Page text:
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Archive for June, 2012

Hagan hosts ‘conversations’ with constituents in Brunswick Co. next week

Tuesday, June 26th, 2012

BRUNSWICK COUNTY, NC (WWAY) — Sen. Kay Hagan will host “Conversations with Kay” in Brunswick County next week.

You can meet with the senator from 2:30 to 3:30 p.m. Monday at Brunswick Community College in Bolivia.

Sen. Hagan regularly hosts the conversations in communities across the state to help constituents who need assistance or want to discuss topics that concern them.

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Red Cross makes emergency appeal for blood

Tuesday, June 26th, 2012

WILMINGTON, NC (WWAY) — The American Red Cross has declared a blood emergency. So far this month, blood donations are down more than 10 percent across the nation.

Here in Wilmington, Red Cross Blood Center Coordinator Shannon Jordan says summers are always a slower season for donations, but this year, numbers are especially low.

“This year we are in an extremely emergency situation, because we are 50,000 units shorter than we expected right now,” Jordan said. “We also, over the country, are at a 10-percent downfall of what we need to be able to keep the hospital supplied at what they need.”

Jordan says the Red Cross may be losing donors because many people are involved in summer activities and overlook opportunities to donate blood. The organization also loses donors in the summer because they don’t conduct blood drives at area high schools or at UNCW.

To promote their efforts, the Cape Fear Chapter of the Red Cross held a grill-out today to encourage donors to come out and give blood.

“If I needed to go to the hospital, I would hope that there would be enough blood supply for me, so this is what I do to make sure there is enough for everybody,” donor Kathy Benson said.

The Red Cross urges people to take time from their busy schedules to donate and help save lives.

“I can’t think of anything else that takes an hour where you can save up to three lives, and I mean it doesn’t take anything but your time, and it’s really needed, especially this time,” Red Cross Recruitment Representative Michelle Waters said.

Jordan says all eligible donors of all blood types are needed.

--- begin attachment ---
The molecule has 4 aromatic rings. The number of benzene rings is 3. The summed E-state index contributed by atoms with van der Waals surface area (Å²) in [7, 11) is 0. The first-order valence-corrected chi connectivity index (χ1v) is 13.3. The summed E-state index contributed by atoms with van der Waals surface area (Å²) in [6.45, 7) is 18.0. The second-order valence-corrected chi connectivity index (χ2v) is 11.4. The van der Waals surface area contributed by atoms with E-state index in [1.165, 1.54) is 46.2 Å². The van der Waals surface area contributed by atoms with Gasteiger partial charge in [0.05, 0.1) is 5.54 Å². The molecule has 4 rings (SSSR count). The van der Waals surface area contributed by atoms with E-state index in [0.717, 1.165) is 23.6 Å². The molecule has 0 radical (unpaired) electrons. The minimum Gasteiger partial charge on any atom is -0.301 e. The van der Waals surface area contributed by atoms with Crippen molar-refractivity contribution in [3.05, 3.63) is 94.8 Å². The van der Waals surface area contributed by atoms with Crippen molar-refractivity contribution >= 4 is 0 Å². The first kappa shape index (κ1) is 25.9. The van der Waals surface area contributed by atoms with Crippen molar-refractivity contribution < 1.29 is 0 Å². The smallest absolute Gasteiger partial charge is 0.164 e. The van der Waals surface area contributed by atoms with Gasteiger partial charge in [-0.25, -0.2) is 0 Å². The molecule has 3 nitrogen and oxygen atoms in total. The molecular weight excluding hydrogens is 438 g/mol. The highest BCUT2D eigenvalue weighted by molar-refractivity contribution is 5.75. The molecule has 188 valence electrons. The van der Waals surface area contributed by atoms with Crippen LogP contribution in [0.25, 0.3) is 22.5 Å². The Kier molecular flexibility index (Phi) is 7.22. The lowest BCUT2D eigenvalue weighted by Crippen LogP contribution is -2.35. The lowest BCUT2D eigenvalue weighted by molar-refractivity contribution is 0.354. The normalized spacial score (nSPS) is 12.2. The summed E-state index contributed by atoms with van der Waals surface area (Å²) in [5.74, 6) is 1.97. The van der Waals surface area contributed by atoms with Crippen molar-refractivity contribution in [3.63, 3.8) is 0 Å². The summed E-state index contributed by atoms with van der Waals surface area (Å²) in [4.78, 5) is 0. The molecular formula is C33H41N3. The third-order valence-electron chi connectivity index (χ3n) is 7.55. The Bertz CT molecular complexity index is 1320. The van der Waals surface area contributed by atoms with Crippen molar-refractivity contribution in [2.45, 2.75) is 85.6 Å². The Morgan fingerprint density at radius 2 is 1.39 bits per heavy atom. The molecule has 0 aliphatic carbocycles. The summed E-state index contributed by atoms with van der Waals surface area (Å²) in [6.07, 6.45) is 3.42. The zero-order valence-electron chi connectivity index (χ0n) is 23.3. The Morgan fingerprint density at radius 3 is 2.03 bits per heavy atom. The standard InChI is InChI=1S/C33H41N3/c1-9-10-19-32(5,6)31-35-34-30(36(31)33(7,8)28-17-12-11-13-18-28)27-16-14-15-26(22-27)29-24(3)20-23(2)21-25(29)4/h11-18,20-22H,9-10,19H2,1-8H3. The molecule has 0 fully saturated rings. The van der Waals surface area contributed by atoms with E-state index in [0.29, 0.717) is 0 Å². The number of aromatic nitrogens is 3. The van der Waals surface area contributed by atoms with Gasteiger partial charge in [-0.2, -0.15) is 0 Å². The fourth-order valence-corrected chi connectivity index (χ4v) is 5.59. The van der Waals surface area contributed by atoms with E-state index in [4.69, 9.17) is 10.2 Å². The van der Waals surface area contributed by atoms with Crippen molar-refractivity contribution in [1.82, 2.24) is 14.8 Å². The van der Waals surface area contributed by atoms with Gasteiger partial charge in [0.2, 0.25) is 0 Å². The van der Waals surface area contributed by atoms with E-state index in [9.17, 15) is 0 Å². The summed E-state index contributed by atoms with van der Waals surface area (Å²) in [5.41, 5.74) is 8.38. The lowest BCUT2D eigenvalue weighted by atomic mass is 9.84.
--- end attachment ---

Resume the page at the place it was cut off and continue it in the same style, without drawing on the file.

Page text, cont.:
You can donate at the American Red Cross office on 16th Street in Wilmington or contact the Red Cross for information on blood drives near you.

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People with breast cancer sought for photos, book

Tuesday, June 26th, 2012

The Ta Ta Sisterhood of the Cape Fear invites anyone in the Cape Fear area who has or has had breast cancer to appear in its third annual group photograph.

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For now, Perdue won’t discuss plans on budget bill

Tuesday, June 26th, 2012

RALEIGH, NC (AP) — Gov. Bev Perdue is asking Republican legislative leaders to try harder to find more money for public education after she says their budget bill falls short.

But Perdue didn’t tell reporters Tuesday at a news conference whether she would veto the $20.2 billion spending plan for next year if GOP leaders don’t find extra funds for the schools.

Senate leader Phil Berger and House Speaker Thom Tillis wrote to Perdue earlier Tuesday saying there isn’t consensus in the Legislature on changes she recommended to them last week.

Perdue has until Sunday night to sign the bill into law, veto it or let it become law without her signature. She vetoed the two-year budget last year, but the Legislature overrode it.

(Copyright 2012 The Associated Press. All rights reserved. This material may not be published, broadcast, rewritten or redistributed.)

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Wilmington men among first black Marines honored with Congressional Gold Medal

Tuesday, June 26th, 2012

WILMINGTON, NC (WWAY) — A handful of retired Marines from Wilmington will be honored in Washington, DC, tomorrow with the Congressional Gold Medal.

The men being recognized by President Obama are the first ever African-American Marines.

The Montford Point Marine camp was established at Camp Lejuene nearly 70 years ago. The camp was home to the first group of African-American Marines, including James Wilson, who lives in Wilmington.

“When I first joined the Marines I never thought I’d be making history or anything like that,” Wilson said. “I was just joining to do something for my country and fight for my country.”

Wilson, 82, started his military career at then segregated Montford Point. The retired Marine says he experienced a fair share of racism in his early years of service.

“We had a POC (Point of Contact, a private), he was a white guy, and he was telling the sergeant what he wanted us to do, and I couldn’t understand that,” Wilson said.

At that point in time an African-American sergeant could not give orders to a white private.

Things would change after Wilson’s service in Korea.

He says he’s proud to be part of a group that broke down military racial barriers.

“If I had to do it again, I would do it,” he said. “I would join the Marine Corps and go back and do it again.”

Wednesday, Wilson, along with the other Montford Pointers, will receive the highest civilian award in the United States. The Congressional Gold Medal is awarded only to those who perform an outstanding act of service to the security, prosperity and national interest of the country.

“I might put that gold medal around my neck and run a mile,” Wilson said. “I’ll be so happy.”

There will be a reception Saturday at the Montford Point Museum at Camp Lejeune honoring those recipients.

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